April 7, 2009

Eight is Enough -- All the king's horses and all the king's men

What do you do when you can't fix what's broken? My patients--and my readers--know that I take a practical approach.

There wasn't any way for me to repair the relationship between his mother and father. Maybe it will work out someday, maybe not. I couldn't force his father to call or visit. Indeed, this is just the way Max saw the situation. His family was broken and couldn't be repaired; his father was gone forever. Nobody ever asked him what he thought about it. This is why when you're 8, what happens seems inevitable.

Max was depressed. He had a lot of the same symptoms of depression that adults get. He was sad, cried sometimes without provocation, had disturbed sleep and eating, lost interest in the things he used to enjoy, and was more distant with his friends. Even so, I was optimistic. He hadn't always been like this, it's just been the last few months. Technically speaking, this was a reactive depression, a problem adjusting to new circumstances. But I couldn't sit back and watch this child suffer while waiting for things to happen—like his father calling, or his parents getting back together. That's the perspective of an 8-year-old.

I could help this child by sharing with him some of my power as a grown up. I also respected him in a way he wasn't used to. Rather than telling him what to do, or talking to his mother with or without him in the room, I suggested some positive actions he could take. First, I gave him permission to call his father, and asked him if he'd be willing to call every Monday, Wednesday, and Friday. He liked this idea and his mom said it was OK with her. I told his mom not to dial and not to remind him. This was completely Max's responsibility and he could do it alone. I made it clear that his dad might not pick up the phone or might be busy, but told him that he should leave a message every time he called. It gradually came to him that this might not bring his dad back. “What if he still doesn't call?” he asked. I told him that he could go shopping for postcards and that a couple of times a week, he would send his dad a postcard with a note on it, or a picture.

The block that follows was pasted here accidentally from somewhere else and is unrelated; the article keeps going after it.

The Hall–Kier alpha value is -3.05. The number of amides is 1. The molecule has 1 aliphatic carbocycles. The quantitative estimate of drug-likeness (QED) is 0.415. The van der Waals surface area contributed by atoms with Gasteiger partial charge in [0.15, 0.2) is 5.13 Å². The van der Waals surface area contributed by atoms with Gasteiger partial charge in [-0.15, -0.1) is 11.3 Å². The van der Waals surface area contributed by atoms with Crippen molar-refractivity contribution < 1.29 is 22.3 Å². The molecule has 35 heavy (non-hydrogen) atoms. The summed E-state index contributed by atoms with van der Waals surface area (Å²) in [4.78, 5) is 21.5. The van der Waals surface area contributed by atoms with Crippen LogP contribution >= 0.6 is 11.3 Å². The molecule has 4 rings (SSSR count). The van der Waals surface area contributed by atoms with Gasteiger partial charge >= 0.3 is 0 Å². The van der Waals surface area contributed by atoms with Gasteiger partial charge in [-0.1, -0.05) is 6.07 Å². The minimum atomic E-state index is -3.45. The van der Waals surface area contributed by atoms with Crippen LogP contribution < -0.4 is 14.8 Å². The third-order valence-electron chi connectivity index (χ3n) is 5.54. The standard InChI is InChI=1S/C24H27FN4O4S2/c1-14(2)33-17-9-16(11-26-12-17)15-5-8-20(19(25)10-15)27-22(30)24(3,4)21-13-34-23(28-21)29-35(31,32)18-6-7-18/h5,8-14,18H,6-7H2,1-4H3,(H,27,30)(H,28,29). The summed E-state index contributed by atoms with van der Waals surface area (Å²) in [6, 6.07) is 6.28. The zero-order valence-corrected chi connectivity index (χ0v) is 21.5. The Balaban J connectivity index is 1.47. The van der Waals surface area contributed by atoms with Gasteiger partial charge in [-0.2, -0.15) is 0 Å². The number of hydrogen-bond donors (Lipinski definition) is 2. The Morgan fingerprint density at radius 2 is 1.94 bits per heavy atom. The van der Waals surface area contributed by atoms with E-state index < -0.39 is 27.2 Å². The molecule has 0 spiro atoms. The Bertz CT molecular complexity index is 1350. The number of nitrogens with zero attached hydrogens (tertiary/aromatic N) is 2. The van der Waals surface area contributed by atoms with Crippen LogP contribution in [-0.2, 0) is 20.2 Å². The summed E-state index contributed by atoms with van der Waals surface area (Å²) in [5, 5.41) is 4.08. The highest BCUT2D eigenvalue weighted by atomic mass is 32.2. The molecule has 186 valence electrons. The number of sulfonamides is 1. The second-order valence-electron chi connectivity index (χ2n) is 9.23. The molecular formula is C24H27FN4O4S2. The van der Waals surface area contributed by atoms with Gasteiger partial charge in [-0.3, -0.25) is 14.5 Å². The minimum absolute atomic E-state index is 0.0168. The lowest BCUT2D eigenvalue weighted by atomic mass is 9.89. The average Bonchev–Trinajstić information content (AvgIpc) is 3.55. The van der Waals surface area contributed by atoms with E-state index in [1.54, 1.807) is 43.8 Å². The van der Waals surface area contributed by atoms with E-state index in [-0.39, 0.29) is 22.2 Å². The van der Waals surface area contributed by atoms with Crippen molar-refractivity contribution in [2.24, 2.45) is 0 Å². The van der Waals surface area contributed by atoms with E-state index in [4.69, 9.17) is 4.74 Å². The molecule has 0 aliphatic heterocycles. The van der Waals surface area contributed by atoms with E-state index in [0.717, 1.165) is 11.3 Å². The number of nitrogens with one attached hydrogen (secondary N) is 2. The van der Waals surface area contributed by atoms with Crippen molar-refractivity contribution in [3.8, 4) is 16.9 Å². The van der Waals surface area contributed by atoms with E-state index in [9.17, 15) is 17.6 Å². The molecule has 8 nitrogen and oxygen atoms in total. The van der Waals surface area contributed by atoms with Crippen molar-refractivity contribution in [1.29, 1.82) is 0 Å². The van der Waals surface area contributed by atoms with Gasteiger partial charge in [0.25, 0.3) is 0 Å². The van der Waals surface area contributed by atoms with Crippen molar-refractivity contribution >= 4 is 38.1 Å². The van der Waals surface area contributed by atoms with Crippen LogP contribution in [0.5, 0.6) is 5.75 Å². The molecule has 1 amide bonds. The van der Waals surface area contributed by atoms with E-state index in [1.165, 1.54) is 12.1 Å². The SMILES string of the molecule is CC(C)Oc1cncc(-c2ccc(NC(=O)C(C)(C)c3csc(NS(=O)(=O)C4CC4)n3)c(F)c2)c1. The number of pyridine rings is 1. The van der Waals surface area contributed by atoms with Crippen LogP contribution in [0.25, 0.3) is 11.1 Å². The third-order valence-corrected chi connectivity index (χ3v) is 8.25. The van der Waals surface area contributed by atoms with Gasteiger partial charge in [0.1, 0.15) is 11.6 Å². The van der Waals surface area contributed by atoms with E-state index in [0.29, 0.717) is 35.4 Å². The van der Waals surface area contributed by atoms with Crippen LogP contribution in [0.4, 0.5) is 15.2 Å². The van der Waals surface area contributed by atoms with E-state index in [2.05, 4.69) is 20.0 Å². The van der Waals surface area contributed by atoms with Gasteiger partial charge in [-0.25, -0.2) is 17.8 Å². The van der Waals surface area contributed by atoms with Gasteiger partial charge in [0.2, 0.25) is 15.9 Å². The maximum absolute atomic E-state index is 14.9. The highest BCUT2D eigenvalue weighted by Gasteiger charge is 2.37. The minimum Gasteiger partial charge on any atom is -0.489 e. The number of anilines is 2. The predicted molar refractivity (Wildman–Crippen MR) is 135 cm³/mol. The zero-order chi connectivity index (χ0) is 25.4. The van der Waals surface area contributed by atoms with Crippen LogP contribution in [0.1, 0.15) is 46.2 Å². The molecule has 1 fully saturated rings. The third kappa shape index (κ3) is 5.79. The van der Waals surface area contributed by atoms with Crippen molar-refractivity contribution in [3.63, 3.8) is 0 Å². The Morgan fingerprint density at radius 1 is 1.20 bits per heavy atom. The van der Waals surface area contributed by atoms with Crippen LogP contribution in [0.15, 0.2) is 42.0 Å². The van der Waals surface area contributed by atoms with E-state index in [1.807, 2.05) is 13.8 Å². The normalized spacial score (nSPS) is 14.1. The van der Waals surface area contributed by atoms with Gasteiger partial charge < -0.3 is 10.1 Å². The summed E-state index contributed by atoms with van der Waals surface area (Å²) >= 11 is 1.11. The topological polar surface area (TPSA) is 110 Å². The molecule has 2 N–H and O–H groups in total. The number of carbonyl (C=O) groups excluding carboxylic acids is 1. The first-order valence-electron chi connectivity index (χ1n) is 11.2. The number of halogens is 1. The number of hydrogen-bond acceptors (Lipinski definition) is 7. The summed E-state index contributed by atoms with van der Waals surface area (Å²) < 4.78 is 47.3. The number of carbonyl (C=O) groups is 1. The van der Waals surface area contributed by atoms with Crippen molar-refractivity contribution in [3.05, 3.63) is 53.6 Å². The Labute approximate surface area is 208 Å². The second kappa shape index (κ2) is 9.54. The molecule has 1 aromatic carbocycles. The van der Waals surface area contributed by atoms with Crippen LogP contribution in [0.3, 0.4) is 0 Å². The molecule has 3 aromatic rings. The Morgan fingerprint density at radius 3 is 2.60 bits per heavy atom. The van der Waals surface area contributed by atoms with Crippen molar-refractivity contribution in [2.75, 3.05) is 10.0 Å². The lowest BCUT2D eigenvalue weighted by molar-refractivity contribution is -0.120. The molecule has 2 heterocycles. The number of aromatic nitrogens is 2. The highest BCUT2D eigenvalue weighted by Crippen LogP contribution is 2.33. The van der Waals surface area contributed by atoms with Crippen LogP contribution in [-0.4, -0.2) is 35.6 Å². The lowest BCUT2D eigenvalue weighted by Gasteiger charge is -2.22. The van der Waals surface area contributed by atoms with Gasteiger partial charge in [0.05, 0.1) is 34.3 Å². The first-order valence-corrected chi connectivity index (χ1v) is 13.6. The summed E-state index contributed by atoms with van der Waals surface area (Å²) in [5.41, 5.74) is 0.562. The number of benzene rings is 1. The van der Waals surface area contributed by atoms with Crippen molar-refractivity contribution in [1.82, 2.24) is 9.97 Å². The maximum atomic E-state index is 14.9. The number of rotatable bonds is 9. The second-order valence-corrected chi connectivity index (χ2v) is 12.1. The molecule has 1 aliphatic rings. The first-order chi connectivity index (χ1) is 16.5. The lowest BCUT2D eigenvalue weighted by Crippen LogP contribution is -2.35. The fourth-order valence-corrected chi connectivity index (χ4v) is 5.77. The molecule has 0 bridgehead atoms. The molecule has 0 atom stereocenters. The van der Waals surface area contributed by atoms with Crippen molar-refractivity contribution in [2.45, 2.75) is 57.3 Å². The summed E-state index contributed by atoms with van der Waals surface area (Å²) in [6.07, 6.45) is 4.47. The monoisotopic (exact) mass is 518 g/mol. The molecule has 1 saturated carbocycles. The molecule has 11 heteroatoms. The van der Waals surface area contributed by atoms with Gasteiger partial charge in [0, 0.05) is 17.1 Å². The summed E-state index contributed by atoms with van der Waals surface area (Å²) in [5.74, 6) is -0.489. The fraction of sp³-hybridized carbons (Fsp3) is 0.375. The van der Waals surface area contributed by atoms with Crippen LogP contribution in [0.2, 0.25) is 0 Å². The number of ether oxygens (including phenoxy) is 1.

I had met his dad several times over the years, and knew this man loved his children. If getting a lonely message from your 8-year-old three times a week didn't melt his heart, I'm not sure I could come up with something better.

But here's the key step: moving the child from passive to active. This is a repeating pattern in my parenting advice. Taking a child, especially at this developmental age, and empowering them to take control of at least part of their lives, to give them tools that can leverage the influence they never knew they had. I knew that I didn't have the power to repair what was broken from the child's perspective—his family. But I did have the ability to fix his sense of helplessness, and push away the inevitability of the world.

I also had the ability to try and relieve the sense of sadness. We'll try a little medication, too.

Coming up: a series of posts on ADHD.

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Please let me know what you think. Do you know a child or situation like this?